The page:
• Adult Education classes do not give grades. Instead of grades, your instructor will focus on helping you master the skills you need to be successful to reach your personal learning goals.

  • You will not be issued textbooks for Adult Education classes. Although books and other materials will be used during class time, you will not be given specific books to keep. Your instructor will check out materials to you to use during your home-study time.

  • You will be taking a test during the first week of your class time so the instructor will be able to know what materials you need to work with.

  • You are expected to act as a responsible adult while attending these classes. The instructor will go over the expectations for student behavior on the first class meeting. Failure to follow the student expectations can result in dismissal from the program.

  • Class attendance is very important in being able to reach your learning goals. Please let your instructor know of any difficulties at home that might cause you to have to miss classes.

  • Class work in adult education classes is usually self-paced and based on your personal learning level. Many times, the entire class will all be working on different assignments and the teacher will be going around the room helping each student with any problems they are having.

  • It is the responsibility of the student to let the instructor know about any problems you are having with your class work.


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How do I find out what I need to learn in this class?

  • Take the TABE Locator Test—This short test in reading, math, and language will help us know which longer version of the Test of Adult Basic Education (TABE) to give you.

  • Then take the TABE Full Battery Test—This 3 hour test covers reading, math, and language. It will be graded and you and the instructor will review your scores to find out what you need to study in this class.


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Keeping up with progress

The best way to succeed in class is to have a clear picture of the skills you need to study each day. Check them off as you accomplish them and move to the next skill. Before you know it, you will have reached a learning milestone. Your teacher will be keeping a record of the skills you are studying on a form called the SIOA (Student Instructional Objectives and Assignments)


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How long will this take me?

  • The length of time this class will take is different for every person. It all depends on your background knowledge, personal motivation, and study habits.

  • After you have been in class 50 hours, your teacher will give you the TABE test again as a post test to see what type of progress has been made. From this post test, we can determine what else needs to be covered in class.


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Let’s talk about the GED

The Tests of General Educational Development (GED Tests) are designed to measure learning outcomes that are generally acquired through completion of a high school program of study. The GED is a standardized test, meaning that its scoring scale is derived from the performance of a sample of graduating high school seniors. The content on the test is drawn from material used in today’s high schools.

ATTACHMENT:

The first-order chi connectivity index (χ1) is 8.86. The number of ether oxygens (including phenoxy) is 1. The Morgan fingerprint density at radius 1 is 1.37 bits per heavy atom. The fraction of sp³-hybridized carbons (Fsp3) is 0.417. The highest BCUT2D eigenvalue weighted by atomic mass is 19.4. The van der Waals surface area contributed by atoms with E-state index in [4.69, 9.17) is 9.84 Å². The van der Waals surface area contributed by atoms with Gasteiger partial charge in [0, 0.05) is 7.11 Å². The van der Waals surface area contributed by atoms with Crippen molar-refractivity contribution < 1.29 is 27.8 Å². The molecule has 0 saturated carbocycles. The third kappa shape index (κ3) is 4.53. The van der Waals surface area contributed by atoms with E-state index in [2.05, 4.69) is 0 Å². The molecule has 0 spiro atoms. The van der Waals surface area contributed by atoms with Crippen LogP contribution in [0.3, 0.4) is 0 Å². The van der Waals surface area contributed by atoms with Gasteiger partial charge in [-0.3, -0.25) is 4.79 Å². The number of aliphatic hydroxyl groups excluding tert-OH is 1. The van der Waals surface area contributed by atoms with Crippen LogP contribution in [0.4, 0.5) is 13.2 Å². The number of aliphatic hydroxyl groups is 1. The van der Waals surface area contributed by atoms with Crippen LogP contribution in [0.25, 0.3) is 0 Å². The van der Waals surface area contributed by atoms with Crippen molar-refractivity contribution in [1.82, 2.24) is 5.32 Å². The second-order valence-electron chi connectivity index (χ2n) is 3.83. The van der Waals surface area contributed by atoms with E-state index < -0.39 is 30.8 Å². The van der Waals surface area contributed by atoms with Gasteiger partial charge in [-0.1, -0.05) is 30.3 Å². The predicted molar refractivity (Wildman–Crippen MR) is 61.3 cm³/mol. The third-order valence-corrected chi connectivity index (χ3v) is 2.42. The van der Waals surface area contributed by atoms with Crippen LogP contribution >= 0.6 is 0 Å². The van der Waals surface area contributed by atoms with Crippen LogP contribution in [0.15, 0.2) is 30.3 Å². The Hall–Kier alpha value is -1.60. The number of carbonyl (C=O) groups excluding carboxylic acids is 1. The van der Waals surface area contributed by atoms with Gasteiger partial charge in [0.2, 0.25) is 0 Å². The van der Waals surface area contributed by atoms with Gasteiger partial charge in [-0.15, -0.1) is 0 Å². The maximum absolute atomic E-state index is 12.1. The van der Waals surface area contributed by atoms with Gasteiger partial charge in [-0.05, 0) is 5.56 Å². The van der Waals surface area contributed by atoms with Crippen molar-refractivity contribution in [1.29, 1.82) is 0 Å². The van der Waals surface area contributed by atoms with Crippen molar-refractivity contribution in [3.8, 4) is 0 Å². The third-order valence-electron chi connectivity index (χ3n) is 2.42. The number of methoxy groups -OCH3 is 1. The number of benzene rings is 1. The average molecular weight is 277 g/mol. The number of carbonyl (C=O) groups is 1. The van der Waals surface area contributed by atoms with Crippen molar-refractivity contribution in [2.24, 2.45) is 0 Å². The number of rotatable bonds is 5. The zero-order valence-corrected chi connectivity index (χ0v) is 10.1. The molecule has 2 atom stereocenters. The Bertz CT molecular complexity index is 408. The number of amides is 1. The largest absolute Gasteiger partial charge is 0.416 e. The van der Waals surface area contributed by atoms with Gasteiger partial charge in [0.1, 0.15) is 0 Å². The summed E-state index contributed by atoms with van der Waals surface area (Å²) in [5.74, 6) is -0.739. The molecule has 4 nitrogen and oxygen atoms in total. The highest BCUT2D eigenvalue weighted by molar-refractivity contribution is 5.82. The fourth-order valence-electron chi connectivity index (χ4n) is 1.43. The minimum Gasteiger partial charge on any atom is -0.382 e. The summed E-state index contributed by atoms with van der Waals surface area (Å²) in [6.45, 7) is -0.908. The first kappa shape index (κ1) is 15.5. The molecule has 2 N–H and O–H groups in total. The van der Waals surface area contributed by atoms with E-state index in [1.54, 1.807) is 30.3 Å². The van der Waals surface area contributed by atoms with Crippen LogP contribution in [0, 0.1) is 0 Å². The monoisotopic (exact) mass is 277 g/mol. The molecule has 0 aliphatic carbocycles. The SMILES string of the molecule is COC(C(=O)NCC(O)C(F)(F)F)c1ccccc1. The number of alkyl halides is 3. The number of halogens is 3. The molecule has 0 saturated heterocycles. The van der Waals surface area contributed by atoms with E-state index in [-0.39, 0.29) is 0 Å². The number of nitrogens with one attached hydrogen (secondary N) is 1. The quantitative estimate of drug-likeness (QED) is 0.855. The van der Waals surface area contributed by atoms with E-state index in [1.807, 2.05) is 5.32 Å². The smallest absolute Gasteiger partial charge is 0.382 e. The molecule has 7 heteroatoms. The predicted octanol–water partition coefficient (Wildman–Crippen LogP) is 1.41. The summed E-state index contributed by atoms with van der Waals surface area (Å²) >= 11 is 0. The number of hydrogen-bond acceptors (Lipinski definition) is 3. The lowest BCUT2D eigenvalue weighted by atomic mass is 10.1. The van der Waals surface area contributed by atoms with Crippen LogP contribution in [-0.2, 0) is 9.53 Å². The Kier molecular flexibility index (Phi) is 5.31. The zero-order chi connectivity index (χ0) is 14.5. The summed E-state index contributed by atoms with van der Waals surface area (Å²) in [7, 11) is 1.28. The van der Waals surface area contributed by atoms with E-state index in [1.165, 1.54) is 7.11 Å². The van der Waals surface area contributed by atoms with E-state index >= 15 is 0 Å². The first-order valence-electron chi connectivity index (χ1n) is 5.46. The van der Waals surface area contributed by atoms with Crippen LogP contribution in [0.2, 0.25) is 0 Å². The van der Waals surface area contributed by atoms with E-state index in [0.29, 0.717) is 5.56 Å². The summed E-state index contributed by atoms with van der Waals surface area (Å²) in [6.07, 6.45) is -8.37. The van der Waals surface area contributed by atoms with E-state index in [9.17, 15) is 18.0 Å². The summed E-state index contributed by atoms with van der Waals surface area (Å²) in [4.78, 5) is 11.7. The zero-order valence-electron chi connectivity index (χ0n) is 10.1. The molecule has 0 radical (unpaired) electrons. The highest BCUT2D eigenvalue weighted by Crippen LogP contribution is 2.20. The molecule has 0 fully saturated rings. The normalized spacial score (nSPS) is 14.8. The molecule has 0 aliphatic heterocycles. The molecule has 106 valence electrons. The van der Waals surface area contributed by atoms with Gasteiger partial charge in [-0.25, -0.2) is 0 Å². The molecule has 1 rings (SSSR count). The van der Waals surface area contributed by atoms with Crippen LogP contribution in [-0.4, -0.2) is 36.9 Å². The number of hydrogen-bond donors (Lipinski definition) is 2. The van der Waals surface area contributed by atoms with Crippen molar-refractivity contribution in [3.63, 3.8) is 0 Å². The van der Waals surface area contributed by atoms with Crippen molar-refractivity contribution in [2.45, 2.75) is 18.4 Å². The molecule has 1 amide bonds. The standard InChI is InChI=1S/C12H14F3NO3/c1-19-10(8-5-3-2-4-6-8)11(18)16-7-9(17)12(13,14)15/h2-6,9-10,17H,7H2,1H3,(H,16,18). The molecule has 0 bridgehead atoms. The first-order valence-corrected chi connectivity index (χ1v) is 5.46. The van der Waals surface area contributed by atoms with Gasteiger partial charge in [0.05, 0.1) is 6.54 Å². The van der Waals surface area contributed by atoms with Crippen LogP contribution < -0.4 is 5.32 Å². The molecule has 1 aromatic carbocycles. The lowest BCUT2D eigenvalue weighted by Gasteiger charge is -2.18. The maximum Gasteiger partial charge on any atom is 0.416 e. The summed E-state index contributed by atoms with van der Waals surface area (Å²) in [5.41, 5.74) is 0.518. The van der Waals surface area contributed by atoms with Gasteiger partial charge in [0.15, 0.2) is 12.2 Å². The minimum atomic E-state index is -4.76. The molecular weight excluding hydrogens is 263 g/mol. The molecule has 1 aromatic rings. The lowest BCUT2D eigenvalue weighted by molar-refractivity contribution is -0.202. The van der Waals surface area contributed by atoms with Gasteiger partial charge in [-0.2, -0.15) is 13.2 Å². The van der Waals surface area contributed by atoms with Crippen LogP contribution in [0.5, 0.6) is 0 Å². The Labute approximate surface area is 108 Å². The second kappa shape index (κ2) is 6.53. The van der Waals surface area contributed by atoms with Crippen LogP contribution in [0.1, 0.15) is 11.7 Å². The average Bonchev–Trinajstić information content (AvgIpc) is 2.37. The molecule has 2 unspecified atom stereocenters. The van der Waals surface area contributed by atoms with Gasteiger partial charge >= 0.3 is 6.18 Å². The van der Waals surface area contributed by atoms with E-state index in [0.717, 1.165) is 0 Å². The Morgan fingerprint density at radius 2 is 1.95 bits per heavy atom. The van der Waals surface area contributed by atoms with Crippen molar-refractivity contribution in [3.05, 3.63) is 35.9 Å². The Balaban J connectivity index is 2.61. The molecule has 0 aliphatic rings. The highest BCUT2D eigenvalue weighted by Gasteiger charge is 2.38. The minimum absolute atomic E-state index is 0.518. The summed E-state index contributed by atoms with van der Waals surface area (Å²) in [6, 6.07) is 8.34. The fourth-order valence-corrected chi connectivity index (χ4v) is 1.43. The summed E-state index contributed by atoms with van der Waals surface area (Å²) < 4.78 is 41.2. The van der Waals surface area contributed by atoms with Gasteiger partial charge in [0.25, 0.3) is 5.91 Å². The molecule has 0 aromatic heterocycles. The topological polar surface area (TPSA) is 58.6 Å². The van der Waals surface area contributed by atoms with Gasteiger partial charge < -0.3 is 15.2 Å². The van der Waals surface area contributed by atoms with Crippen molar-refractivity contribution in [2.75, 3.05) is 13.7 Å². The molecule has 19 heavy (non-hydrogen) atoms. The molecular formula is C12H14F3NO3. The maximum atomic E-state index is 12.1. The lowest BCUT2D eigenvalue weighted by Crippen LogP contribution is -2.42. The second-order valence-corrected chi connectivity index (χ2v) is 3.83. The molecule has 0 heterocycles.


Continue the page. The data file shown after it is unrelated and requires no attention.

Below is a summary of the five sections of the GED:

SECTION# OF QUESTIONSTIME LIMIT

Math Part I2545 minutes

(Calculator allowed)

Math Part II2545 minutes

Science5080 minutes

Social Studies5070 minutes

Language Arts Reading4065 minutes

Language Arts-Writing-Part I5075 minutes

Language Arts-Writing Part IIEssay45 minutes


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Frequently Asked Questions--GED

  • Who is eligible to take the GED tests?

  • To be eligible to test, you must be 17 or older and not required to be enrolled in school under the MS Compulsory School Attendance Law. Students ages 17-18 must furnish an official statement on school letterhead giving the date that they officially withdrew from high school or the date their regular high school class graduated. GED examinees must have been a resident of Mississippi for at least 30 days. To take the GED test, call your local GED testing center to sign up for the next upcoming GED orientation session. This session usually takes approximately 2-3 hours on a separate day before you take the exam. The GED examiner will provide you with a listing of what paperwork needs to be provided at the orientation. A free training session on the GED calculator is provided at the GED orientation. For a listing of GED examiners, click on the link below:

    http://www.colin.edu/gedonline/GED%20Centers.htm


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FAQ’s, Ctd.

  • How are the tests scored?

    GED standard scores range from a minimum of 200 to a maximum of 800.

    To pass the tests in Mississippi, a student must score 410 on each test and at least a 450 average for the entire test (total of 2250 points).


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What will I do if I do not pass the tests?

You can take the GED tests over for a $12.00 fee per section. The test can be taken three times in each GED calendar year. It is recommended that students who do not pass the test attend classes to become more prepared for the section(s) of the test that they did not pass. Since the test is standardized, a student would make a similar score if they retested with no preparation; therefore, it is important that students prepare for any parts which did not meet the minimum score requirements.


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Can I get into college with the GED?